2. The run on coastal properties has been well documented. High level executives in Dublin, Cork and internationally have realised that they can work from home for a couple of months every summer and where better to spend that time than West Cork. Parents can work from their holiday home while their children go sailing in Glandore, Baltimore or Schull.
3. The third market where we have seen a major shift is with large, detached properties, over say €500,000, which are within safe walking distance of towns and villages. We are seeing a high numbers of couples in their fifties or sixties, typically cash buyers, either relocating from rural properties to the town or making the move to West Cork to retire. We are now seeing the other West Cork towns mirroring Kinsale in this respect.
The remainder of the market is more in line with national figures, with price increases of approx. 5.7 per cent in the 12 months to the end of June. The majority of buyers are purchasing with a mortgage and are restricted to borrowing at 3.5 times salary, which has curtailed the market as intended by the Central Bank. While salaries may not have increased during the pandemic, with no weddings, holidays, reduced transport costs and a general reduction in discretionary spending, buyers have managed to save a larger deposit, which may be going into property.
What are the biggest mistakes you see people making when selling their home?
If you are thinking of selling in the future, get started now. Start talking to estate agents. If we see a competitor list a property, more often than not, we have not been invited in the door to make a proposal. We offer free market appraisals with no obligation to sell with us. We will provide an advised market value, advise on presenting your property, a marketing strategy to get you the best price and outline our fee structure. You might be pleasantly surprised! Secondly, call your solicitor or appoint a solicitor immediately and ask them to review the title documents.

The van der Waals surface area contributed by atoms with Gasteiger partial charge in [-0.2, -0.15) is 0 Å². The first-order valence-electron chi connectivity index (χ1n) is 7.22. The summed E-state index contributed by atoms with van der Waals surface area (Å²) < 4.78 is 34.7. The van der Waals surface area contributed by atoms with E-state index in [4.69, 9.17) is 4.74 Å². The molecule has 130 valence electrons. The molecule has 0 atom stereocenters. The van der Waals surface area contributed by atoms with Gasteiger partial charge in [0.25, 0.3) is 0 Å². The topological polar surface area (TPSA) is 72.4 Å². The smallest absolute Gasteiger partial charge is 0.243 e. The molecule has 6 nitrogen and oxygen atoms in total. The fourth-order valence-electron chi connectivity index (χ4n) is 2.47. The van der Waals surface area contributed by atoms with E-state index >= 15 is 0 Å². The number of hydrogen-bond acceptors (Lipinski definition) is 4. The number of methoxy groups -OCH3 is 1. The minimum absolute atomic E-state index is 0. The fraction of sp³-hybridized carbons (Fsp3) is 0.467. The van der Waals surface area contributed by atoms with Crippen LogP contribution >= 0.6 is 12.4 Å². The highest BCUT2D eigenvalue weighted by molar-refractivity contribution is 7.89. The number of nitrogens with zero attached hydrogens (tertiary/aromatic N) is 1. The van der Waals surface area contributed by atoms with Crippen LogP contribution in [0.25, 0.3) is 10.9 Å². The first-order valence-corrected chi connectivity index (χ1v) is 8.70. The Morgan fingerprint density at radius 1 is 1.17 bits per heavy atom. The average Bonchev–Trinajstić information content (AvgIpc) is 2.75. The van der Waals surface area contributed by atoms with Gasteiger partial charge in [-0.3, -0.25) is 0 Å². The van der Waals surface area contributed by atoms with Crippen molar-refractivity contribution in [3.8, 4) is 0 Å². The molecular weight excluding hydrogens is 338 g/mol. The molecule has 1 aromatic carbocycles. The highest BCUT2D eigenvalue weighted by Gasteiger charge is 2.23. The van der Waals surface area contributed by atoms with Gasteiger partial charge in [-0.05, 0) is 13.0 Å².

What is your outlook of the West Cork property market for 2022?
We would see an increase in supply of property in 2022, however, this is the most difficult part of the market to predict. When everything settles down and the pandemic is under control, I think we are going to see a lot of people on the move. We have spent more time at home than ever before during the pandemic. There are a lot of people out there who have discovered that their houses are too small, too big, too isolated, and so on and, where they were not able to extend or renovate, they will likely sell in 2022 which may help with supply.
We expect demand to remain strong with the Banking and Payments Federation Ireland reporting record levels of mortgage approvals in May this year and with levels of cash on deposit in financial institutions at a record level nationally.
Pre-pandemic, property prices had been remarkably stable with low single digit increases or decreases. With the constraints on mortgage lending effectively controlling price inflation, namely central bank rules limiting the majority of borrowers to 3.5 times salary along with loan-to-value restrictions, we expect that prices will begin to stabilise in 2022 and a return to low single digit growth.
Thinking of selling? Contact Sherry Fitzgerald O’Neill Clonakilty 023 883 3995 or Skibbereen 028 21404.